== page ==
Since the mid-1980s, Alexey Pajitnov groundbreaking classic "Tetris" has been killing time, distracting, and infecting the minds of gamers young and old. Available on just about every platform ever released, Nintendo's latest handheld, the 3DS, has somehow managed to go six months without the block falling puzzler. Fortunately, the Hudson developed, Nintendo published "Tetris: Axis" helps fill that void, and bring the franchise into an entirely new dimension.
"Tetris: Axis" takes the well-versed gameplay of "Tetris" and combines it with the newfangled technology of the 3DS. With over 20 different modes, "Axis" collects just about every version of "Tetris" ever released, adds in 3D, and takes advantage of the AR Cards to bring the game into your living room. Also included are both local (co-op and competitive) and online (competitive only) multiplayer modes, so you can show off your tetrominoe twisting skills to your friends, or people from around the globe. There's even a cameo from one of Hudson's biggest names, Bomberman.
So Much "Tetris"
For the "Tetris" fanatic, "Axis" offers a staggering number of different ways to play. Collecting different modes from various releases over the last few years, "Axis" includes variations on the traditional mode (Marathon, Computer Battle, Fever, and Survival), as well as an assortment of different variations culled from the "Tetris Party" games (Stage Racer, Shadow Wide, Jigsaw, Tower Climber, Capture, Fit, Bombliss Plus, Spring and Master) that have been released on the Wii and DS over the last couple of years. Needless to say, no matter how much "Tetris" you've played in your life, there's going to be something here you haven’t tried, and there's a good chance that you're going to enjoy it.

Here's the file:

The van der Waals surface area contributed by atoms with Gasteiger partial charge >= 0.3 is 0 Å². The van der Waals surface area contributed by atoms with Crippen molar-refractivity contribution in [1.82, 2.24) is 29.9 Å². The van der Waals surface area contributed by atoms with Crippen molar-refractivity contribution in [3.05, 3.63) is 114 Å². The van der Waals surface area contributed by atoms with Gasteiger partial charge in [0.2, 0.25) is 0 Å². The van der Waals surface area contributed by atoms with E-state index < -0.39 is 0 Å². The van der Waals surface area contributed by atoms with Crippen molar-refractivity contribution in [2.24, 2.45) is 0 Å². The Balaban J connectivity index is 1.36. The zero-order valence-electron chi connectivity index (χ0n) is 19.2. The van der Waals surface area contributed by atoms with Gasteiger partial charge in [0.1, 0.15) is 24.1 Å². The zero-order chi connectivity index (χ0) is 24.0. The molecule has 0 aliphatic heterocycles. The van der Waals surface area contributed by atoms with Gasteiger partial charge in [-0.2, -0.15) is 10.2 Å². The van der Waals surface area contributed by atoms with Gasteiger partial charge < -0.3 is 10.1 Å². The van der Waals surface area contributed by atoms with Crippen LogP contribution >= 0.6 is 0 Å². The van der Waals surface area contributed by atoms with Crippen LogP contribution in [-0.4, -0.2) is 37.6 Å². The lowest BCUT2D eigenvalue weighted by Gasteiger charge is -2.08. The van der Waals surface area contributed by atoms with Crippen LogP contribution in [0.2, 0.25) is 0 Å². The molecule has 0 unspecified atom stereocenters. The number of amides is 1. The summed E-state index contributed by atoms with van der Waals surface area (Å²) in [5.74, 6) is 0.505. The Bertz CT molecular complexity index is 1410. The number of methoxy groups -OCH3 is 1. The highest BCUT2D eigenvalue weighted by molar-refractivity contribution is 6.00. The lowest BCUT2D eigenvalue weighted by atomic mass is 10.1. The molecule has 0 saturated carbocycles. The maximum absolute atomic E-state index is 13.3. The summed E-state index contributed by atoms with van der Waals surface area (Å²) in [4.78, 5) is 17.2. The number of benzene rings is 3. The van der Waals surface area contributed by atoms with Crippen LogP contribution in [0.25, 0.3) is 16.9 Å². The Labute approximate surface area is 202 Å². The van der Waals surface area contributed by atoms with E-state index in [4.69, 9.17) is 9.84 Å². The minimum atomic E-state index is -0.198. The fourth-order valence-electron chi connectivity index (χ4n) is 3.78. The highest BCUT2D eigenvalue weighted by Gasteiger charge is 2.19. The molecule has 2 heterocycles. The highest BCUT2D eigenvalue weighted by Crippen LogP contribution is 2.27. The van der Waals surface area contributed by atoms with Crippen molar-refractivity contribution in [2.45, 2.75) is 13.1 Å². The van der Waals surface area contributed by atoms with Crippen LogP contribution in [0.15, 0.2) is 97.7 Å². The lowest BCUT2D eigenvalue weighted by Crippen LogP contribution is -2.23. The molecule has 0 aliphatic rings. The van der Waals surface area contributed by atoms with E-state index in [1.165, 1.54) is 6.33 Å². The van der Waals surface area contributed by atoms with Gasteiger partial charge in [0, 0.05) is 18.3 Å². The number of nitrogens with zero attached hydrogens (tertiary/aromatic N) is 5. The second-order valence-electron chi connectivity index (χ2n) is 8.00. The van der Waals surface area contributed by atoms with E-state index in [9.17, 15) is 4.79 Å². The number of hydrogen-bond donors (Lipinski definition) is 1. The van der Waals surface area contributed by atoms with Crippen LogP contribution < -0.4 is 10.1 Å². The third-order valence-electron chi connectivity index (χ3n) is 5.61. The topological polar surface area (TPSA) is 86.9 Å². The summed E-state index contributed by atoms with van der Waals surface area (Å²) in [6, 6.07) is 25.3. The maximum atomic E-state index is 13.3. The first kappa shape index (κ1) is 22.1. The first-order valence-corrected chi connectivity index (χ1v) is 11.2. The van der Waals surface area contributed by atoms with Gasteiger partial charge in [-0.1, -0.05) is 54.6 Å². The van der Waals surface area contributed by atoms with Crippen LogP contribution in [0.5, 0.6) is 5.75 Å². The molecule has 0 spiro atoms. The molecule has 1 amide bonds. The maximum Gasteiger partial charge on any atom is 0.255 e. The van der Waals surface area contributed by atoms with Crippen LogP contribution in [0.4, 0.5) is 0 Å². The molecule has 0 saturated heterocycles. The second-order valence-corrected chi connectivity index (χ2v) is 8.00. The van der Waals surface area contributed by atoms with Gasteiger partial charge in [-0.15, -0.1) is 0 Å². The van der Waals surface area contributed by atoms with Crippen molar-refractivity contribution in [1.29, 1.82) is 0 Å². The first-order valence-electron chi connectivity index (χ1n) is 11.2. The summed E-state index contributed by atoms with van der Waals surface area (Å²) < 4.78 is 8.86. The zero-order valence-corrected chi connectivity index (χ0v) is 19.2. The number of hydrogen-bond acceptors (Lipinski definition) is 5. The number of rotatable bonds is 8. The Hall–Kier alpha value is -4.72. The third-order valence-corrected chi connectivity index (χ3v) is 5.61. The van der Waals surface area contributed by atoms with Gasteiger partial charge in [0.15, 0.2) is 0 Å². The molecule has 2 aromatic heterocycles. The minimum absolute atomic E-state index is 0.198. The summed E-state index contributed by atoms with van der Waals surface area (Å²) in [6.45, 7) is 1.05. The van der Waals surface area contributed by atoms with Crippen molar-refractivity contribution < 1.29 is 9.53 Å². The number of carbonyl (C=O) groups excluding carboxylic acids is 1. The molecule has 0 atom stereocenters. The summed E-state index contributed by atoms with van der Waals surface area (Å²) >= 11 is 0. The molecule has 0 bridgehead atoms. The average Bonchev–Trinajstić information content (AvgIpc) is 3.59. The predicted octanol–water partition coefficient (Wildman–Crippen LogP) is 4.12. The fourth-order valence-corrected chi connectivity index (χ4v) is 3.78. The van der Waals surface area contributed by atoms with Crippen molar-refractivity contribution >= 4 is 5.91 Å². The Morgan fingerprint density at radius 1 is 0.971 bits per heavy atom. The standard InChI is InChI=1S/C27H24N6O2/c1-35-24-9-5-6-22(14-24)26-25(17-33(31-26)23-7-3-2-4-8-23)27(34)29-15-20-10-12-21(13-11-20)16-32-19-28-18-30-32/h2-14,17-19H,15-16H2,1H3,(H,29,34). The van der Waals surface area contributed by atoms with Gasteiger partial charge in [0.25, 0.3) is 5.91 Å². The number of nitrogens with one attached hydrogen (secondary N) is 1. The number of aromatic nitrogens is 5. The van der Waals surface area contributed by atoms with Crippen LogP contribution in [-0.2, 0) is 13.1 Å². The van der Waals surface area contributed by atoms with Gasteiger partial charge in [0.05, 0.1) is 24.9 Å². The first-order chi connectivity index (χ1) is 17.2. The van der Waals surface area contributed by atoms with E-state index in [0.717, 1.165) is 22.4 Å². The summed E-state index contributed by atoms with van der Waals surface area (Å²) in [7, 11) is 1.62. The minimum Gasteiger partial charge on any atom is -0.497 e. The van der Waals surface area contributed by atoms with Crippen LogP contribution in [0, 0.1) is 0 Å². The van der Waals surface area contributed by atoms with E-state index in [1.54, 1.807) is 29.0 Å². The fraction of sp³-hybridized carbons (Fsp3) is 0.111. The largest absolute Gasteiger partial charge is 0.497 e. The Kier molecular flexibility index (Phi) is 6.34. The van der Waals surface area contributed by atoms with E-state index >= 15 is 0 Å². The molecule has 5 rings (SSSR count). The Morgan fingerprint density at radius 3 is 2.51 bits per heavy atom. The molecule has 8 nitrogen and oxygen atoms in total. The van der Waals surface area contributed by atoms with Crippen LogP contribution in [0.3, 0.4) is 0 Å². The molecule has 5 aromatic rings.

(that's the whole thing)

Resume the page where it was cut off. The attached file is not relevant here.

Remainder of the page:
"Tetris" … In Three Dee
Whereas some games on the platform seem to shun all of the technology of the 3DS, "Axis" strives to take advantage of all the new bells and whistles that the handheld has to offer. From the almost constant presence of your dancing Mii during certain games, to the 3D and Augmented Reality modes (Marathon and Climber), "Axis" has been tailored for owners of this system. There are even Spotpass downloads included for new items for Fever mode.
Where's The Heart?
"Tetris" is one of the most released games of all time, and having been brought to the Western world on a Nintendo handheld, it's seems apropos that there are a ton of iterations available for all of their handhelds, particularly the DS. In addition to the Nintendo published "Tetris DS" (good luck finding a copy), "Tetris Party Deluxe" was released at retail in 2010 and "Tetris Party Live" is still available as a DSiWare download, all of which are playable on the 3DS. "Axis" is far superior when it comes to the amount of content included, but seems to lack the heart of "Tetris DS" and the price points of "Party Deluxe" and "Party Live."
For some reason, navigating through all the menus in "Axis" seems to be such a hassle. There are actually two main menus, which feed into a host of different submenus for all the modes, and going back and forth between them tends to get a bit confusing. While accidently starting a game that you didn't intend to isn’t the worst thing in the world, the interface design isn't very user friendly.
"Tetris" has been around for more than 25 years, and the fundamental gameplay itself hasn’t changed; the blocks still fall from the top of the screen, and you have to stack them at the bottom. While that's not a bad thing, in fact it's a testament to just how good the game is, it means that "Axis" probably isn't going to blow you out of the water. Collecting all of the variants in one place is a good thing, adding new ones is even better, but "Tetris" is still "Tetris," and you can pick it up for just about any device that can play games, large or small. 3DS owners definitely get some treats with this version, so much so that it very well could justify a purchase, depending on how much you want to be able to play 3D "Tetris" on the go. However, for those that may not own a 3DS "Axis" isn't going to be the game to convince you to run out and purchase a new system.